This petition was submitted during the 2015-2017 Conservative government

Petition Invest more money into scientific research to find the cause of M.E./CFS

M.E./CFS is a debilitating autoimmune disease currently affecting 250,000 people in the UK. Many sufferers are unable to work or care for themselves, and 25% of M.E. patients are bedbound. Most M.E. sufferers are on ESA or disability benefits, causing a significant economic burden.

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No universally effective treatment exists for M.E. Current NHS treatments for the illness are based on the controversial PACE trial, and have been found ineffective or even harmful. Good quality research into the root cause of the illness is needed. The current annual budget for biomedical research works at roughly £1 per patient per year. We want the budget for research to be dramatically increased. We also ask for the formation of a work group focussing on the issues surrounding this disease.

This petition is closed This petition ran for 6 months

15,400 signatures

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Government responded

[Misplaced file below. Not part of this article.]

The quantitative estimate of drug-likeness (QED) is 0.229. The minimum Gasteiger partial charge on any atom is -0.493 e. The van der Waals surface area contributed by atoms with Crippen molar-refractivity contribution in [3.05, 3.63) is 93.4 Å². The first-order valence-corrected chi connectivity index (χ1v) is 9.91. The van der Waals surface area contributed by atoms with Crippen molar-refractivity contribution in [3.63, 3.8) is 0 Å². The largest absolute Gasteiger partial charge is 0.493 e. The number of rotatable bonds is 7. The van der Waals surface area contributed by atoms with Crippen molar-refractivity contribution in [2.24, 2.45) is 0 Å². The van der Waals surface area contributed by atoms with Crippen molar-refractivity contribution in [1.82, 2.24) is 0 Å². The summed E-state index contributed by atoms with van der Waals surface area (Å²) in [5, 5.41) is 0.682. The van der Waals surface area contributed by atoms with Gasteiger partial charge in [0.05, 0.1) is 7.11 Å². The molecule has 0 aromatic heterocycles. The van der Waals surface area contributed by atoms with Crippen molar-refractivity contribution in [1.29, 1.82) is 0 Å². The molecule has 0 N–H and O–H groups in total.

This response was given on 19 July 2016

The Government supports research into CFS/ME through the MRC and the NIHR. High quality research applications are welcomed at any time.

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The Government supports research into Chronic Fatigue Syndrome/Myalgic Encephalomyelitis (CFS/ME) through the Medical Research Council (MRC), which receives funding from the Department for Business, Innovation and Skills; and through the National Institute for Health Research (NIHR), which is funded by the Department of Health. Together the MRC and NIHR welcome high quality applications for research into all aspects of CFS/ME. These would include studies to investigate the biological causes of the condition, improve our understanding of the condition and the complex and diverse range of symptoms experienced, and evaluate treatments.

Research proposals in all areas compete for the funding available with awards made according to their scientific quality and importance to human health.

Research into CFS/ME is a current priority area for the MRC. It received very few high-quality proposals in the area it has implemented a number of initiatives to stimulate more research in this important area and to increase research capacity by bringing new researchers into the field and supporting multidisciplinary teams to tackle research challenges and build partnerships. A highlight notice which outlines research priorities identified by the research community, and where applications are encouraged, is currently in place and can be found on its website at:

Department for Business, Innovation and Skills